So, I think this is a very crucial time for the state. This is not just about cutting taxes because it looks politically favorable. And it’s an election year now. It’s about cutting taxes because it’s the right thing to do long-term for our state as well as short-term period.
Just kind of taking a step back and getting ready to go through your last session. Has it sunk in yet that this will be your last one?
McCall: Yeah, it’s just starting to sink in. I don’t know if it’s the last session, we’ll have to talk to the governor about that (laughs). I think we average two sessions a year, you know, over the last 11 years that I’ve been here. But yeah, it’s the last one. But I haven’t stopped to think about it really being the last or how’s it going to be different. This year will be a transition. Each caucus in the House of Representatives will kind of pick their designate that’s going to vie to become the speaker for the 60th legislature when I term out and finish my service in November.
But I’m really focused on having a great session. There’s many of us here in this chamber that run for these offices and serve in these positions that have a lot of things back home that are important between family and business, that when you’re here, you don’t want to waste that squandering opportunity.
So I hope everybody is returning this session. They get some really big things, bold things done for the state of Oklahoma. Then then we can talk about taking the victory lap once session’s over.
Have you thought about legacy? Have you thought about what you want to be remembered for?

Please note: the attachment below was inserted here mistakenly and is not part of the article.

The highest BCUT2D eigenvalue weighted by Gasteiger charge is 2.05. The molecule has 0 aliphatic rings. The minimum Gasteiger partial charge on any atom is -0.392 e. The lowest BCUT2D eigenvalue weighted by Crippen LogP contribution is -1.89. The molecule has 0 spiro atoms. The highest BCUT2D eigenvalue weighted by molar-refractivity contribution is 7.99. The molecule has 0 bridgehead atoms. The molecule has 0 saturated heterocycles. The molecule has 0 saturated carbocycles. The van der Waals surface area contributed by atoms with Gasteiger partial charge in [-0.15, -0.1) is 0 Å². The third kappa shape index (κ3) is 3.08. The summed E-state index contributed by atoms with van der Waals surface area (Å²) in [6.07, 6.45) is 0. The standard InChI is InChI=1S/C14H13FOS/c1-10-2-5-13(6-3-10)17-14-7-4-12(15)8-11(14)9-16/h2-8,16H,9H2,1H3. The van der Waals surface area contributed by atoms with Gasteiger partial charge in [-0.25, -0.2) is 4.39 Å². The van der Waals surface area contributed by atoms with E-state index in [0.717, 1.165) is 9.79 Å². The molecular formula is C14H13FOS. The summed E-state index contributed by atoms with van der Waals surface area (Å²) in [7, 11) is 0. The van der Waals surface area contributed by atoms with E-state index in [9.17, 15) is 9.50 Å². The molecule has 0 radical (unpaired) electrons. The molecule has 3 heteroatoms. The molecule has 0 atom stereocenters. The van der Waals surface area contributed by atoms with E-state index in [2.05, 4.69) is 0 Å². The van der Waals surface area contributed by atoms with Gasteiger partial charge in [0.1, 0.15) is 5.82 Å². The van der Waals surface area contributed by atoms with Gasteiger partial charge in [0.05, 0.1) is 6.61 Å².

McCall: When I look back over what will be 12 years of service to the state of Oklahoma in the House of Representatives – eight years of that being the speaker of the House – I can’t help but think what things were like economically before I was elected speaker and when I came into that role, all the work that’s been accomplished over the last eight years to really turn that tide, that dynamic around, moving from the worst of times in the state of Oklahoma to the very best of times in the state of Oklahoma. And thinking about how all those groups and all the individuals, not just the members of the House of Representatives or the Oklahoma Senate, but pro-business groups like The State Chamber of Commerce and others who really worked with us to help us turn that around and put us in a position. Now, we have reserves that we can go [to] and we can make strategic decisions to really take some really big strides and really put Oklahoma front and center on the national stage as far as one of its 50 states and its performance and its accomplishments.
It’s fair to say you built the foundation for the launchpad.
McCall: I think we’ve done more than just built the foundation. I think we’ve probably laid four or five courses of stone and brick, but something certainly for the next legislature to come in and really continue to build on. And I think there’s an opportunity, just the synergy that’s been created over the last five years – you build synergy [and] momentum continues to get bigger and bigger as long as you keep moving forward. So, I think as much as we’ve been able to accomplish, and as excited as I am and thankful and honored to have served during this period of time, I’m really excited not just about this session – what we can do to finish the 59th legislature – but I really think we’re leaving those people that are coming back for the 60th in the in the best situation to do some great things as well.
Leave it better than you found it is what I was always encouraged to pursue.
We ultimately are responsible for what the House produces. We’ll focus on that, and we’ll be encouraging the Senate and our colleagues over there and the governor. I really think we’re kind of in a golden age right now. There’s so much that can be done. And to your point, so much gets done. I always self-assess after a legislative session. “Where were the misses? Where did we not maximize outcomes?” And there’s been a few of those. But we’ve got another opportunity to come back and get those things done as well as some other great things.
But ultimately, I think the tax structure of the state of Oklahoma is what gives the people of our state the biggest opportunity to achieve higher levels of of prosperity. And that will always be a pursuit of mine.